IN SITU: art on display in windows
Between the 8th may and August 28th 2020, KANAL- Centre Pompidou, in collaboration with the new platform #windowmuseum, will present the exhibition IN SITU. This first exhibition to emerge in the context of the current crisis seeks to answer the question: ‘How can we continue to exhibit artworks today?’ IN SITU will be part of a series of exhibitions curated by #windowmuseum at three venues: KANAL-Centre-Pompidou in Brussels, the Centre Wallonie-Bruxelles in Paris, and BPS 22 in Charleroi.
IN SITU, curated by the new platform #windowmuseum, proposes a first answer to this question. The health crisis is also a social crisis, one that has highlighted inequalities and imposed a reassessment. It also reminds us of how important contact, touch and closeness are to us, to our bodies, to our environment. Our contacts with society and with art cannot remain merely virtual.
Lola Meotti, curator of the IN SITU exhibition, will take over six windows of the Kanal-Centre Pompidou Showroom in order to exhibit works on the surface of the windows so that they are visible to passers-by. The size and location of the building mean that the exhibition will be seen both from a distance and from close up. For the scenography, Gabriel Tapia, tattoo artist, offers a specific creation for the exhibition, in gigantic proportions.
The IN SITU programme brings together three artists: Hicham Berrada, Hervé Charles and Claude Cattelain, who each question, in their own way, our relationship to, respectively, the body, to the territory and to danger, themes that are eminently topical.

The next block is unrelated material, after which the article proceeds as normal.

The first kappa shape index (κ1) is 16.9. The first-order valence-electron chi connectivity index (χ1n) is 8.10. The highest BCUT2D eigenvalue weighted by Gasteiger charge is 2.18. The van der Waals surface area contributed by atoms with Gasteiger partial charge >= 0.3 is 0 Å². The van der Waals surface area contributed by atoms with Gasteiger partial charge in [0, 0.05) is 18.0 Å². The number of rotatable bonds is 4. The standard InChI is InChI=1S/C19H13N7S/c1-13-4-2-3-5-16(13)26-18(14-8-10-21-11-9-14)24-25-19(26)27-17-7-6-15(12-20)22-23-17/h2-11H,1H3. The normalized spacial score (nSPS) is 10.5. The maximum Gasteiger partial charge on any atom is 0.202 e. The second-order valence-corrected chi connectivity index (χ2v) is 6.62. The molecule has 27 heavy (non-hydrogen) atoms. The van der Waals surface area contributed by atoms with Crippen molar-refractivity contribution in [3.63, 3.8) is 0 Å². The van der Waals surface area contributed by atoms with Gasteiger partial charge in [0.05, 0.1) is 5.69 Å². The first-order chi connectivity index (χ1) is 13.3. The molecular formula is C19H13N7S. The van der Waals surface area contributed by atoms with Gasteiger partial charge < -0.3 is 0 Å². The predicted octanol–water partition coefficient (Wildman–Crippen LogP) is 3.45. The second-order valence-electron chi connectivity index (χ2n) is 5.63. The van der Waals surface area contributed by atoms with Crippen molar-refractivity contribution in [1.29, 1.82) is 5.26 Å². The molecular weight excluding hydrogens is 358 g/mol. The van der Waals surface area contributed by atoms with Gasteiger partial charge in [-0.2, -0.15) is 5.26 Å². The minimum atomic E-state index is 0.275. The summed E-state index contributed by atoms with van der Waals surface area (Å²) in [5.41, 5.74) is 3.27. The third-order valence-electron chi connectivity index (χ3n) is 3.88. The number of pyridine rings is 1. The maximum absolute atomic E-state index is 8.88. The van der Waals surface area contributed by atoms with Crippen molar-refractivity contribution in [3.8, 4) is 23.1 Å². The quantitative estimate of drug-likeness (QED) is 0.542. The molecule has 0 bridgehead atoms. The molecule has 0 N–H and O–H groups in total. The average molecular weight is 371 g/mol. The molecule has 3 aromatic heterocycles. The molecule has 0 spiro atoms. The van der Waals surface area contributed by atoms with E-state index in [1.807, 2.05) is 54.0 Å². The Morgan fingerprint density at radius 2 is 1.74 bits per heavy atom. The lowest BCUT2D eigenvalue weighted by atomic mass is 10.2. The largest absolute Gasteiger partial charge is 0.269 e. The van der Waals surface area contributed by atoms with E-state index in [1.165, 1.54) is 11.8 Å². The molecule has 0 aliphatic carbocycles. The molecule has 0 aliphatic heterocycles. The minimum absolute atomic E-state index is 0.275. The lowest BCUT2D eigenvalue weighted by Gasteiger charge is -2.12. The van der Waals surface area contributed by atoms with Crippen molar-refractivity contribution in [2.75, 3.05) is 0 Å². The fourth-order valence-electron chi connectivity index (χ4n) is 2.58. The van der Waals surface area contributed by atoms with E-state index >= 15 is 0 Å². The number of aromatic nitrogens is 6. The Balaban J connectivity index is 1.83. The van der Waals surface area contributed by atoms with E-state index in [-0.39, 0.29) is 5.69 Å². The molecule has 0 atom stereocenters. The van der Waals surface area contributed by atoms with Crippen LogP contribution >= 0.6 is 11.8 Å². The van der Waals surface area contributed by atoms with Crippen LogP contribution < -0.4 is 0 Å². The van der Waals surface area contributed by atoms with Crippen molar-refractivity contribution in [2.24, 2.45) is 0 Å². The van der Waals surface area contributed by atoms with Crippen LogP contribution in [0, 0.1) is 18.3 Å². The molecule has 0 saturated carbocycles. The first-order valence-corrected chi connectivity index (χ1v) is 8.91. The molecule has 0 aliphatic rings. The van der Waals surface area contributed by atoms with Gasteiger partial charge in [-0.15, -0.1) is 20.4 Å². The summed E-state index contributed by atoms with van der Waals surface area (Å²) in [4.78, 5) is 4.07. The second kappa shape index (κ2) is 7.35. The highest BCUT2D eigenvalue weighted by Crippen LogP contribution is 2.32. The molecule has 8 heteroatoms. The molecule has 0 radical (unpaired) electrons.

Lives and works in Brussels and Valenciennes
A ‘builder artist’ who is also a bit of a stuntman, Claude Cattelain is a video artist, performance artist, draughtsman, and designer of installations and photographs. His development has been quite atypical: in succession, he has dismantled the stretchers of his canvases (in 1999 already), built unstable constructions (in 2000), and bought a camera to film his failures, footage that he would later develop in his practice as a performance artist. Creaking, breathing, the sound of footsteps, scrap metal, banging or rubbing noises, but also repetitions: these are all words that resonate in the artist’s approach.
Through various experiments – such as holding planks up against a wall by means of heavy steel bars, raising his body between the walls of a corridor using cleats, hanging in space, spinning like a whirling dervish, sweeping the waves, walking on the spot for many hours to create drawings or videos in which he sinks into the sand until his feet become eroded – Claude Cattelain tests his body and materials in order to question their limits and identify their breaking points and their inscription in the space. He practises three types of actions, all of which take shape over a certain length of time: those that are performed in the presence of the public, those that allow him to build a structure that he will leave in the space, and those that he films.
Nancy Suarez (excerpt)
Lives and works in Brussels.